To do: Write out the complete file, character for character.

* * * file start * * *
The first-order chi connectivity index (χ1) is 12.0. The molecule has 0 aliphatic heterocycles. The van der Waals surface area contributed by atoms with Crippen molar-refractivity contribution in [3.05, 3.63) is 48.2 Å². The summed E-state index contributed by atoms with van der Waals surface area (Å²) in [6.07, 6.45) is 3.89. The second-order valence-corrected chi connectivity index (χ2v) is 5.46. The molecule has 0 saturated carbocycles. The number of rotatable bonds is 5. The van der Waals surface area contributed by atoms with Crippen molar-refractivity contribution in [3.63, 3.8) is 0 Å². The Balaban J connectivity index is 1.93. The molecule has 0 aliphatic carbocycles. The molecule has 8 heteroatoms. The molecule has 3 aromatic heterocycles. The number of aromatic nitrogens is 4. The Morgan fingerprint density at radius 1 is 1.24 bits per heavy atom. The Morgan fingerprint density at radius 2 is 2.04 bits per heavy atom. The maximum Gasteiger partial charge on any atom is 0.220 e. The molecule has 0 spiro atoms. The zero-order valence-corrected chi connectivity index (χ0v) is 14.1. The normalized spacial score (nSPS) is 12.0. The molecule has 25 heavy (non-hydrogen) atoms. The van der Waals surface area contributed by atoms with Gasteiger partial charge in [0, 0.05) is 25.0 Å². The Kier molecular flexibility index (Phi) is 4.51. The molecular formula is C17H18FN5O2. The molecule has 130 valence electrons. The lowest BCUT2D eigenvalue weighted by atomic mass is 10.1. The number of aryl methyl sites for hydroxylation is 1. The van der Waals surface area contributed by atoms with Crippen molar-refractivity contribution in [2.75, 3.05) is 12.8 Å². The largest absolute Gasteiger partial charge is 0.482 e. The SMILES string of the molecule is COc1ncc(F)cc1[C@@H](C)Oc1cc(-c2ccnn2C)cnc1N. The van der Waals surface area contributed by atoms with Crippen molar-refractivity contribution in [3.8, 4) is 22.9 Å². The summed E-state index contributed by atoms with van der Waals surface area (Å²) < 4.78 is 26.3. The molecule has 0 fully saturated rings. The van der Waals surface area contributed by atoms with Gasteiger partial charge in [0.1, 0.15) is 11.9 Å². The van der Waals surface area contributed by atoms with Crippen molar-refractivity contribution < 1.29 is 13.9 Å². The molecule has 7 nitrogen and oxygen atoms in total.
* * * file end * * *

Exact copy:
The first-order chi connectivity index (χ1) is 12.0. The molecule has 0 aliphatic heterocycles. The van der Waals surface area contributed by atoms with Crippen molar-refractivity contribution in [3.05, 3.63) is 48.2 Å². The summed E-state index contributed by atoms with van der Waals surface area (Å²) in [6.07, 6.45) is 3.89. The second-order valence-corrected chi connectivity index (χ2v) is 5.46. The molecule has 0 saturated carbocycles. The number of rotatable bonds is 5. The van der Waals surface area contributed by atoms with Crippen molar-refractivity contribution in [3.63, 3.8) is 0 Å². The Balaban J connectivity index is 1.93. The molecule has 0 aliphatic carbocycles. The molecule has 8 heteroatoms. The molecule has 3 aromatic heterocycles. The number of aromatic nitrogens is 4. The Morgan fingerprint density at radius 1 is 1.24 bits per heavy atom. The Morgan fingerprint density at radius 2 is 2.04 bits per heavy atom. The maximum Gasteiger partial charge on any atom is 0.220 e. The molecule has 0 spiro atoms. The zero-order valence-corrected chi connectivity index (χ0v) is 14.1. The normalized spacial score (nSPS) is 12.0. The molecule has 25 heavy (non-hydrogen) atoms. The van der Waals surface area contributed by atoms with Gasteiger partial charge in [0, 0.05) is 25.0 Å². The Kier molecular flexibility index (Phi) is 4.51. The molecular formula is C17H18FN5O2. The molecule has 130 valence electrons. The lowest BCUT2D eigenvalue weighted by atomic mass is 10.1. The number of aryl methyl sites for hydroxylation is 1. The van der Waals surface area contributed by atoms with Crippen molar-refractivity contribution in [2.75, 3.05) is 12.8 Å². The largest absolute Gasteiger partial charge is 0.482 e. The SMILES string of the molecule is COc1ncc(F)cc1[C@@H](C)Oc1cc(-c2ccnn2C)cnc1N. The van der Waals surface area contributed by atoms with Crippen molar-refractivity contribution in [3.8, 4) is 22.9 Å². The summed E-state index contributed by atoms with van der Waals surface area (Å²) < 4.78 is 26.3. The molecule has 0 fully saturated rings. The van der Waals surface area contributed by atoms with Gasteiger partial charge in [0.1, 0.15) is 11.9 Å². The van der Waals surface area contributed by atoms with Crippen molar-refractivity contribution < 1.29 is 13.9 Å². The molecule has 7 nitrogen and oxygen atoms in total.